70 minutes isn’t a long time at all for a feature-length film, but those 70 minutes that are packed into director Josh Safdie’s indie work, “The Pleasure of Being Robbed,” are far too many. The movie is centered around Elenore (played by co-writer Elenore Hendricks) and her kleptomania that may or may not be caused by something deeper going on in her psyche. She steals not to profit, but just to peek into strangers’ lives. Elenore steals a lady’s purse, then a father’s gift for her daughter which consists of a bag containing a dog and some kittens, and eventually she works her way into stealing someone’s car keys just to see what the inside of the victim’s car looks like. It’s literally like watching someone’s bad home movies. At this point, Safdie himself appears as “Josh,” Elenore’s friend who convinces her to drive him back to his apartment, even though she has no clue how to drive. They manage to make it out of the city and back to his pad, and this takes up the majority of the movie and feels like it’s going in real time. Hell, it may actually be. There is no “plot” here, no real tale behind the characters, and no reason to care for anyone involved. This is indie filmmaking at its most uninspired, which of course has led some other critics to absolutely gush over it. But don’t believe the quotes on the back of the box; there is no pleasure of being robbed here, especially when you’ve just had 70 minutes of your life stolen.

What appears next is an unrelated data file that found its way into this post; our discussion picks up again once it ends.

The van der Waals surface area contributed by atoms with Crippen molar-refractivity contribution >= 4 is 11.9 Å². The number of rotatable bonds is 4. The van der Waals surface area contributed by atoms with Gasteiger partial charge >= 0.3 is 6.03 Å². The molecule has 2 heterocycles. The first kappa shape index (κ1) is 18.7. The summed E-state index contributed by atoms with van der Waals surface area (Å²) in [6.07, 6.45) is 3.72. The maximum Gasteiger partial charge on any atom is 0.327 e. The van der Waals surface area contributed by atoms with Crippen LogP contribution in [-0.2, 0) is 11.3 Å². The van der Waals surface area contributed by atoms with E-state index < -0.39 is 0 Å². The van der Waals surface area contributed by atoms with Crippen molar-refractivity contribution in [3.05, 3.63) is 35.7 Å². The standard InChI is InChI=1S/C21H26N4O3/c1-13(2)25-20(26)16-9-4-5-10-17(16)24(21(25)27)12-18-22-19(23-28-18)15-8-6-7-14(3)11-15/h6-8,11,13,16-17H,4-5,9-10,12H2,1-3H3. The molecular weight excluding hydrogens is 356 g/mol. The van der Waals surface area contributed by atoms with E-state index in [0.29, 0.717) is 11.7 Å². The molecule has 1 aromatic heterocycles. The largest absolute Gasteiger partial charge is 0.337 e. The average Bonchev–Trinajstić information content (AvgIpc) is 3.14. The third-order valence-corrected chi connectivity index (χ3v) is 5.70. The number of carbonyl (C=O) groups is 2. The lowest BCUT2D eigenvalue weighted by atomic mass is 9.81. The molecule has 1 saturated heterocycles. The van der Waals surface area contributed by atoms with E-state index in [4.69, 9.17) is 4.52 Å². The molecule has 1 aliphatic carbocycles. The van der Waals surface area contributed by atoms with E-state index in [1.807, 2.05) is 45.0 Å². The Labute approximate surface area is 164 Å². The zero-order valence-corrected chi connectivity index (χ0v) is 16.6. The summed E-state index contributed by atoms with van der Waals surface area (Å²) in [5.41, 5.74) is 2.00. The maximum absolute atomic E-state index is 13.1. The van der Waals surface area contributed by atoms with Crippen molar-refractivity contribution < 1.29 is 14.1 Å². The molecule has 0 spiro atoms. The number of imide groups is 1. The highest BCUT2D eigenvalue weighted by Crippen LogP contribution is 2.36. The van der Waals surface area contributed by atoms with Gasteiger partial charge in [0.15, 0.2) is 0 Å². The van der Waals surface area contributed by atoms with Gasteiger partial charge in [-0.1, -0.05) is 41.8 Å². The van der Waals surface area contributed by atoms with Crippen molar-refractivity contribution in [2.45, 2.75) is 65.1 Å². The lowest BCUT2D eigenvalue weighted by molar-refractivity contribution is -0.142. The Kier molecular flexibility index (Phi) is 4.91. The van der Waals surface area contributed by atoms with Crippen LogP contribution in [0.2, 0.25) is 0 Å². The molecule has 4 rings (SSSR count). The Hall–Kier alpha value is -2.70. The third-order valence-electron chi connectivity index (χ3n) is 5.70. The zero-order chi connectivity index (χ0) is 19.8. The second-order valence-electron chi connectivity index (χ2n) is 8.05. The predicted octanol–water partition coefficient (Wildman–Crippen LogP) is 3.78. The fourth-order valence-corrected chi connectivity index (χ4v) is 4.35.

Click to buy “The Pleasure of Being Robbed”>